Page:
The unique nature of the International Civil Aviation Organization’s (ICAO) Digital Travel Credential (DTC) presents an exceptional opportunity to build a next-generation system for passport issuance and inspection, setting a new standard for the traveler experience. Entrust fully supports the vision set out by the ICAO for technological advances from the current eMRTD standard for ePassports to a future state that will see only virtual eMRTDs. But the journey to paperless passports will take many years.

There have been several policy and technical papers released – and, despite the gaps in technical specifications, we’ve seen many seamless travel pilots already. However, much of the policy work at the ICAO level to enable the passport-issuer created DTC remains in-progress or has yet to begin. Governments and industry should begin to contribute to policy discussions now to support future technology decisions.

DTC Standards

Three DTC Types

VC = Virtual Component    PC = Physical Component

There remains significant work to do on communications protocols between the DTC and inspection systems. Most of the Type 2 and 3 specifications are yet to be developed.

DTC Pilots

Pearson Airport, Toronto

The Canada Border Services Agency worked with Entrust and Face4 Systems Inc. on smartphone-based enrollment including DTC derivation for a touchless arrivals process for returning Canadian citizens. The goal was to test passing identity information and traveler declarations to the CBSA back-end for processing, essentially replicating kiosk-based traveler processing, but via a self-service touchless process.


Eurostar is working with iProov and Entrust on smartphone-based enrollment including DTC derivation for a touchless train journey check-in and border processing for passengers departing the UK from St. Pancras International. The DTC can be reused for subsequent journeys. Hundreds of transactions demonstrated improved traveler throughput without compromising security. Eurostar is deploying the service as an operational system before rolling out to stations in the EU.

Netherlands / Canada

This pilot is a collaboration between the Ministry of the Interior, the Royal Netherlands Marechaussee (KMar), the National Service for Identity Data (RvIG), Schiphol Airport, KLM Royal Dutch Airlines, and IDEMIA. Funding is provided by the European Commission. Canada’s engagement is limited to facilitating temporary procedural changes to waive the presentation of a physical passport prior to boarding. The project scope is for Netherlands and Canadian citizens departing Canada for the Netherlands.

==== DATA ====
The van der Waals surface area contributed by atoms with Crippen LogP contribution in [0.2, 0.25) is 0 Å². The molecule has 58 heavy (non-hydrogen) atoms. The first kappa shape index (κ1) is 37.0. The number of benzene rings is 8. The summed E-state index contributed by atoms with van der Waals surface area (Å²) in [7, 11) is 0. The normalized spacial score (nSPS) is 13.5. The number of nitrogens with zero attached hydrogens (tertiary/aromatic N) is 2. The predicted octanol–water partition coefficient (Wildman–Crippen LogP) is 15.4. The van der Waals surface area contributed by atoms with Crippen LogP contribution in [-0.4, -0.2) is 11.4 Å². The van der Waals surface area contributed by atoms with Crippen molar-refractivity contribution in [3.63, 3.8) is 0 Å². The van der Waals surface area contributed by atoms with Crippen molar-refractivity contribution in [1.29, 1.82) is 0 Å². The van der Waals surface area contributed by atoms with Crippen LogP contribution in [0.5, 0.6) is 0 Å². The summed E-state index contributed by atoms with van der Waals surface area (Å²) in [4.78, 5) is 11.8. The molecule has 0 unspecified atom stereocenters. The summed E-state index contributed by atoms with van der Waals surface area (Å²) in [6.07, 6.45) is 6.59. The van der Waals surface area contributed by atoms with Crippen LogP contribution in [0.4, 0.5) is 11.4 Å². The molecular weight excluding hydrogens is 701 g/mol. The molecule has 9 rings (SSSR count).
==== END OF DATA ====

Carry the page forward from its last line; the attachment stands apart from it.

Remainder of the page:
DTC Use Cases

ICAO identifies the following potential DTC use cases:

  1. Enable seamless travel

Using the packet of verifiable traveler data as the enabler of touchless travel experiences.

  1. Improve the Advance Travel Authorization process

Authentication of data submitted to Electronic Travel Authorization and similar schemes, and elimination of data errors.

  1. Streamline border management

Pushing the border out before travel starts by enabling the passenger to send data in advance, allowing authorities to make early watchlist checks.

  1. Emergency Travel Document (ETD)

Type 3 DTCs could be issued by authorities to citizens whose passport had been lost or stolen during travel, saving significant costs and inconvenience for traveler and government alike.

What can document issuers do now?

Document issuers could follow the path being paved by the Netherlands Ministry of the Interior by getting involved in seamless travel pilots. Historically, document issuers have had little influence over how their documents are utilized. A pilot of this sort would require forging close relationships with immigration authorities and airlines. A pilot under the control of a document issuer would perhaps be easier to implement. The two obvious use cases within the control of a document issuer are streamlining border management and the issuance of emergency travel documents.

The rate of adoption of innovations in the passport world has some very understandable friction. Most passports are valid for 10 years, and ICAO’s policy to be backward compatible with previous technology whenever possible may make changes appear slower in implementation. But for the people directly involved, whether from industry or government, there is a growing excitement for the changes the DTC will bring to the world of travel.

To learn more about what Entrust can offer governments and commercial travel service providers (TSPs) in an unparalleled seamless travel journey solution for their citizens and customers, read our ebook, “Providing a Seamless Citizen and Non-Citizen Border Experience,” or visit our Seamless Travel solution page.